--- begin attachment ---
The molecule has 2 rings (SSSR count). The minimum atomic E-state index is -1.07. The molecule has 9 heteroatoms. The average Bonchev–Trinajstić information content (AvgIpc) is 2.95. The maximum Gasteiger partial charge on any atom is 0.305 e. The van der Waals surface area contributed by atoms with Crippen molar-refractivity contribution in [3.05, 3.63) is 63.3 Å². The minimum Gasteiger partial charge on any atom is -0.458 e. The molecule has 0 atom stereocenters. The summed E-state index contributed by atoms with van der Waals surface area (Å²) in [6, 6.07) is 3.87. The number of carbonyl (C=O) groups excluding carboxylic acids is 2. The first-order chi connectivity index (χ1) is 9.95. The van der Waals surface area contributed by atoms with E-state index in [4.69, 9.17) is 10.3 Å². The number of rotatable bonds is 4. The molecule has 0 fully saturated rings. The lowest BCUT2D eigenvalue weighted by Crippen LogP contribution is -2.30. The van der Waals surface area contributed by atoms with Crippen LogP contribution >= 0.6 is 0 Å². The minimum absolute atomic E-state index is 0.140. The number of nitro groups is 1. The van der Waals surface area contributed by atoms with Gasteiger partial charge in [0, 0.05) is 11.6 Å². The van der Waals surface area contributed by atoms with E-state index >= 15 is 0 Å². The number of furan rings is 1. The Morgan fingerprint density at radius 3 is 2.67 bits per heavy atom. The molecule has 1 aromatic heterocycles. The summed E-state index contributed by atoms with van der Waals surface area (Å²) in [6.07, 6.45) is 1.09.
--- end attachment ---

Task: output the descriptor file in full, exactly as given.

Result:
The molecule has 2 rings (SSSR count). The minimum atomic E-state index is -1.07. The molecule has 9 heteroatoms. The average Bonchev–Trinajstić information content (AvgIpc) is 2.95. The maximum Gasteiger partial charge on any atom is 0.305 e. The van der Waals surface area contributed by atoms with Crippen molar-refractivity contribution in [3.05, 3.63) is 63.3 Å². The minimum Gasteiger partial charge on any atom is -0.458 e. The molecule has 0 atom stereocenters. The summed E-state index contributed by atoms with van der Waals surface area (Å²) in [6, 6.07) is 3.87. The number of carbonyl (C=O) groups excluding carboxylic acids is 2. The first-order chi connectivity index (χ1) is 9.95. The van der Waals surface area contributed by atoms with E-state index in [4.69, 9.17) is 10.3 Å². The number of rotatable bonds is 4. The molecule has 0 fully saturated rings. The lowest BCUT2D eigenvalue weighted by Crippen LogP contribution is -2.30. The van der Waals surface area contributed by atoms with Crippen LogP contribution >= 0.6 is 0 Å². The minimum absolute atomic E-state index is 0.140. The number of nitro groups is 1. The van der Waals surface area contributed by atoms with Gasteiger partial charge in [0, 0.05) is 11.6 Å². The van der Waals surface area contributed by atoms with E-state index >= 15 is 0 Å². The number of furan rings is 1. The Morgan fingerprint density at radius 3 is 2.67 bits per heavy atom. The molecule has 1 aromatic heterocycles. The summed E-state index contributed by atoms with van der Waals surface area (Å²) in [6.07, 6.45) is 1.09.